Today’s topic – is it possible to improve your spoken English by watching TV. If I had to give you a simple answer, it would be yes and no. Confused? Well, let’s delve into this matter and have a look at different aspects of how watching TV might help you with your spoken English! So first of all, for any English improving effort to have a significant impact on your spoken English you need to speak, full stop. You can’t just sit back and turn the box on, listen to English used in the film or a TV show and then expect that language to be automatically added to your active vocabulary. Sorry guys, but it just doesn’t happen that way! :-( I can already hear someone say – shut up Robby, that’s not right, I can definitely remember myself hearing a phrase on the TV and I instantly memorized it. I’ve also used it many times in actual English conversations so there you go – you can actually watch TV and add on more phrases and new words to your vocabulary! All right, let me ask you something then. How many phrases you can think of that you’ve picked up from watching telly during the last, say, couple of months? Five? Ten? Fifteen? Fair enough, but then you definitely have to agree that it’s nowhere near to be called an efficient way of improving your spoken English! (more…)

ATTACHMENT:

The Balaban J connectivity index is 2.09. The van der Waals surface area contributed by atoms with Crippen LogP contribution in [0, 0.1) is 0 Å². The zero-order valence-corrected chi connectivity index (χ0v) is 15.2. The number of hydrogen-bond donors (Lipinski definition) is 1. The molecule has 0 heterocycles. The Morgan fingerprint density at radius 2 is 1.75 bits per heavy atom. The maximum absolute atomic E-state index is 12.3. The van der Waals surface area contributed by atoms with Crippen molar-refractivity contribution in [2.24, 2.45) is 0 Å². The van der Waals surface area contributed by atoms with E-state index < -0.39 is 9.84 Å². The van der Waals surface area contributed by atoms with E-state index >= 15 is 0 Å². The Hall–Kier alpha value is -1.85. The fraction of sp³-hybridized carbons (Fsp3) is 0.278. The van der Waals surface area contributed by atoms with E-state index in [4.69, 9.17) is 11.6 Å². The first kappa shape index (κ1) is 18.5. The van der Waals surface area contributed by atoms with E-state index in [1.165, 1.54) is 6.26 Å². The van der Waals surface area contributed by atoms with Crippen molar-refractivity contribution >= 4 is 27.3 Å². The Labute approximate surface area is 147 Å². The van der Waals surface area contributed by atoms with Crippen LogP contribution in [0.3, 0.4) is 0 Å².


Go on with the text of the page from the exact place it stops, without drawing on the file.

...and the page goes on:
How To Speak English Like A Native – Part 1